I am in the process of writing a paper for one of my college classes. We must compare two sdies of a point and then state where we stand on it. I am going to write mine on technology in the fire service, is it a good thing or not?
I am looking for any written information on benefits or hinderences that technology has made to us as firefighters. I am looking for more modern technologies such as T.I.C.'s and lightweight SCBA's and "new and improved" turn out gear. Any info would be greatly appriciated and properly credited in my paper.
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Thread: Your opinion is ????
10-23-2002, 02:29 PM #1
- Join Date
- Feb 2001
- Butler,Pa, USA
Your opinion is ????IN MEMORY OF THE BOYS FROM STATION 14!!! God Speed!!
If we fail to train, we train for failure.
10-24-2002, 01:09 AM #2
- Join Date
- Jun 2002
- Glenn Dale Md, Heart of the P.G. County Fire Belt....
The Turnout Gear Part....
I will be happy to play the devil's advocate on the "new and improved" turnout gear. I don't like it one bit. With our old gear, you always had a bit of skin hanging out somewhere (like an earlobe) and when it got too hot, you knew it immediatly. with the more recent stuff, people can, and do, get in over their heads because they don't get the heat buildup until it's too late. That's my opinion, and I am not claiming anyone else to be in on it with me. Stay Safe....Never use Force! Get a Bigger Hammer.
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Chief Earle W. Woods, 1912 - 1997
Asst. Chief John R. Woods Sr. 1937 - 2006
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10-24-2002, 06:37 AM #3
Re: The Turnout Gear Part....Originally posted by hwoods
a bit of skin hanging out somewhere
Does the modern "protective cocoon" encourage some ff's to go beyond where they should? Perhaps. But it is not the fault of the gear. Why can't training, technology, and a command structure replace the need to get burns?
No matter what, there will always a risk for something unpredictable to occur, even if your earlobes are cool. I'd rather be as protected as possible when it does.
10-24-2002, 06:57 AM #4
Re: Re: The Turnout Gear Part....Originally posted by Resq14
No matter what, there will always a risk for something unpredictable to occur, even if your earlobes are cool. I'd rather be as protected as possible when it does.ALL GAVE SOME BUT SOME GAVE ALL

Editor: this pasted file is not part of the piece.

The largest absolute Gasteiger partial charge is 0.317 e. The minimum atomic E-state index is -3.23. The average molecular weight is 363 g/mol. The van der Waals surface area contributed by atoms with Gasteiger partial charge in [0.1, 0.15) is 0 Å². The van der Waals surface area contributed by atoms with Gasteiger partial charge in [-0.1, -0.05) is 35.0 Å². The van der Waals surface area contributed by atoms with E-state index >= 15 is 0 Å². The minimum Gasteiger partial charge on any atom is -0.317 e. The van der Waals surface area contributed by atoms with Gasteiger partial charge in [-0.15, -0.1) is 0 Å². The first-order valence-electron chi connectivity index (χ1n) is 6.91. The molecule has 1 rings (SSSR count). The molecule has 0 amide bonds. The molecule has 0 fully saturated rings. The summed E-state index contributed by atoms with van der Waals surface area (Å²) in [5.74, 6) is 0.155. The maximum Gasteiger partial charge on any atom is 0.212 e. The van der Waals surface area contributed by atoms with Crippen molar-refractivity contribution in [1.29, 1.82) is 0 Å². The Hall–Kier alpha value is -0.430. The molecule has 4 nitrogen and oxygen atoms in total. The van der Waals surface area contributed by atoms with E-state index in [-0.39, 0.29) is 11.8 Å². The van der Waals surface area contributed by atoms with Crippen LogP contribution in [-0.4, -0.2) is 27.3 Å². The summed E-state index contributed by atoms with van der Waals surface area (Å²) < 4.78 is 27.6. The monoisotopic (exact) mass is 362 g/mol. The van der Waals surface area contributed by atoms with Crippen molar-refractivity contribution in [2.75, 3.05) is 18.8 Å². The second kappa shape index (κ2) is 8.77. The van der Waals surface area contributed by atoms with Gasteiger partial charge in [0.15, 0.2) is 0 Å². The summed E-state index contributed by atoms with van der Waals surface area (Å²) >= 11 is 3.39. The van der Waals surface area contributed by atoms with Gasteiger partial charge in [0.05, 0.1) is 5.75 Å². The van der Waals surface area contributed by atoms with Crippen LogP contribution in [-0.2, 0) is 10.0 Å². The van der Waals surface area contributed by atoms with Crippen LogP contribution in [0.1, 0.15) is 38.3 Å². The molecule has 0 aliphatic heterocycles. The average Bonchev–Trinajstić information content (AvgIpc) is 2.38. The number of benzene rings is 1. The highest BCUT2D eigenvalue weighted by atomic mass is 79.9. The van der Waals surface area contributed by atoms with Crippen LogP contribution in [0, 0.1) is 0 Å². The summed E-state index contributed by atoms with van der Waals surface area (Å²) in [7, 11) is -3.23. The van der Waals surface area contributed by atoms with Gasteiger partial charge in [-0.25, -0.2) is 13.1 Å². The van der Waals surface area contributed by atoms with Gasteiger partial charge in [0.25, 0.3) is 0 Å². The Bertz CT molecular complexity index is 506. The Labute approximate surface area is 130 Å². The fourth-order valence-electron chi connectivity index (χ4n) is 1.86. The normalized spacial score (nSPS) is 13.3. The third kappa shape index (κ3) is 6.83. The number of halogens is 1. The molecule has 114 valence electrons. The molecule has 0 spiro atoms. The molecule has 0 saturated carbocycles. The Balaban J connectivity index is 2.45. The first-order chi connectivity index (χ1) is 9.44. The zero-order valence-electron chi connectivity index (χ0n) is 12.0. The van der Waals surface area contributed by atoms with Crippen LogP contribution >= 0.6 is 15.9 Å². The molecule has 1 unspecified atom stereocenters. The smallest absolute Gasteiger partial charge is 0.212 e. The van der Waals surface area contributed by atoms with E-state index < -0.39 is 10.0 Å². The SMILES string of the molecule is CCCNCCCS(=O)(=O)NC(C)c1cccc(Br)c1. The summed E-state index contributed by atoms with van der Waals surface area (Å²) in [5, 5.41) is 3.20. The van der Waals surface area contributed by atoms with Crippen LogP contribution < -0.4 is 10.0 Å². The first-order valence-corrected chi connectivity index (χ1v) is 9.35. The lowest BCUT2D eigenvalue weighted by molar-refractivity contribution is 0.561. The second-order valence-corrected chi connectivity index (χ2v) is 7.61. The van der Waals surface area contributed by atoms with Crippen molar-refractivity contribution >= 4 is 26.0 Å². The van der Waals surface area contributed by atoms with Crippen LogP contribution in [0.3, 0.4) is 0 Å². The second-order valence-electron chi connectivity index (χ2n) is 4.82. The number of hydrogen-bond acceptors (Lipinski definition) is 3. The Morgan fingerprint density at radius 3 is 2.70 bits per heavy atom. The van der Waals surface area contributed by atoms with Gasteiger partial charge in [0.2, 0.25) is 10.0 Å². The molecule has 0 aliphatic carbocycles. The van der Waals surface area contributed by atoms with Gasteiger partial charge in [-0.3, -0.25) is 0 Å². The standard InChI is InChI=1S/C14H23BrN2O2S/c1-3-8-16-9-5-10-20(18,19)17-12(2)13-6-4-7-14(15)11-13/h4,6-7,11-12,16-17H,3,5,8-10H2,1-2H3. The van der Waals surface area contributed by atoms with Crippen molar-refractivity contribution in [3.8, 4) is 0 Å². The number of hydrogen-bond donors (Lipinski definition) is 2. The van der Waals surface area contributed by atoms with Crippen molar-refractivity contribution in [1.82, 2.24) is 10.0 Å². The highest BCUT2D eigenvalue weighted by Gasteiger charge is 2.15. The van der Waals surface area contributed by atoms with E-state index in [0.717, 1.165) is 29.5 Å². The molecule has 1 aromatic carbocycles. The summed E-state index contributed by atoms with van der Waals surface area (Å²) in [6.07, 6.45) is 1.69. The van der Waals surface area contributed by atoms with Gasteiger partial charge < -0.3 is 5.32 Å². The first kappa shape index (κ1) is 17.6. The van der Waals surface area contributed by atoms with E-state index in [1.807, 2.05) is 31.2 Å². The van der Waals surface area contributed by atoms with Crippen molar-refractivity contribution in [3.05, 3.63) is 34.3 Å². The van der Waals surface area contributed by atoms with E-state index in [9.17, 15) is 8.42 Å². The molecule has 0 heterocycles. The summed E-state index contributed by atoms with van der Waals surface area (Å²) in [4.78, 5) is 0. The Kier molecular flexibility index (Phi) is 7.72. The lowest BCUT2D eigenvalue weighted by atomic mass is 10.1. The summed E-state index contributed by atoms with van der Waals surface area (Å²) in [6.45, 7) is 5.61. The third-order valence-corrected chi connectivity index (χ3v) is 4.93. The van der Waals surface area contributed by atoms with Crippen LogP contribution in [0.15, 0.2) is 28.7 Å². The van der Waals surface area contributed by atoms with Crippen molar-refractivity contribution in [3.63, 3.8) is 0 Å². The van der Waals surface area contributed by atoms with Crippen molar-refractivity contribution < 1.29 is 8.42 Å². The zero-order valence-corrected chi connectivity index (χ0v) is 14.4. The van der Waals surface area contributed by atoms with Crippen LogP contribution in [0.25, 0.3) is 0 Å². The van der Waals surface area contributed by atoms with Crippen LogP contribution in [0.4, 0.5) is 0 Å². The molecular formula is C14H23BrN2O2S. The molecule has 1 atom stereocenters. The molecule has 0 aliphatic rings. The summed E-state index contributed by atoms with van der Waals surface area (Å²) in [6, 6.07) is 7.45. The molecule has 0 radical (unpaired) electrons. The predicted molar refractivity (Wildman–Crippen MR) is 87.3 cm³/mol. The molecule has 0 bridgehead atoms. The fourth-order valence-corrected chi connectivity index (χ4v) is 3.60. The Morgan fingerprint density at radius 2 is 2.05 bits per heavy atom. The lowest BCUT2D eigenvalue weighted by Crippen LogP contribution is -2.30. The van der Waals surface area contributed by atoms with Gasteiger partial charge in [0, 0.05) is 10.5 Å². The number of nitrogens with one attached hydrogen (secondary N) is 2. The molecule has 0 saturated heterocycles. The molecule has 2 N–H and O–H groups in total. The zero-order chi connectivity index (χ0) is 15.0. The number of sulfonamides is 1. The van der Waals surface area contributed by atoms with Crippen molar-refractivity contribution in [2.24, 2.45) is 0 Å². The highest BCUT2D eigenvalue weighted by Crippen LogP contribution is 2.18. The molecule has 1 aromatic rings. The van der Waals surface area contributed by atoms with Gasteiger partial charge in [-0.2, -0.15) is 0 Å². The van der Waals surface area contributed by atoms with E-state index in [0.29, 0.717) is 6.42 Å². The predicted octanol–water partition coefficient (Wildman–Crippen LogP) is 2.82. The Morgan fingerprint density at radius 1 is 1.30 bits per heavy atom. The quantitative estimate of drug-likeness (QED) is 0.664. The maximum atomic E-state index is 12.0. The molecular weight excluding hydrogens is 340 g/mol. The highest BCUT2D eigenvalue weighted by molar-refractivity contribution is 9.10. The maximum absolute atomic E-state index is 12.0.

NEVER FORGET 9-11-01
CAPT. Frank Callahan Ladder 35 *
LT. John Ginley Engine 40
FF. Bruce Gary Engine 40
FF. Jimmy Giberson Ladder 35
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FF. Vincent Morello Ladder 35
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FF. Michael Lynch Engine 40
FF. Michael Dauria Engine 40
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10-24-2002, 07:40 AM #5
- Join Date
- May 2000
- Wheaton IL
I think the gear is one place where technology hasn't caught up yet. In the old days (about 15 years ago for many departments) we had 3/4 boots and no hood. Then NFPA told us what we should be wearing. We became fully encapsulated and heat stress injuries became more prevalent. Slowly the gear has gotten better and isn't as hot, but it is still way hotter then 3/4 boots.
Their is no doubt that everything being equal a FF in full gear will survive a flashover better then one in a long coat. Yet everything isn't equal. The long coat may make you too uncomfortable to get in that situation.
The same thing is happening with airpacks. NFPA now wants all of these bells and whistles and some companies like MSA don't have all of the last standards bugs worked out. Like their integrated PASS, jsut ask Chicago, or me for that matter our department has had/s its share of problems with the MSA MMR.
Technology is a double edged sword. we just shouldn't forget the basics while using the new stuff.
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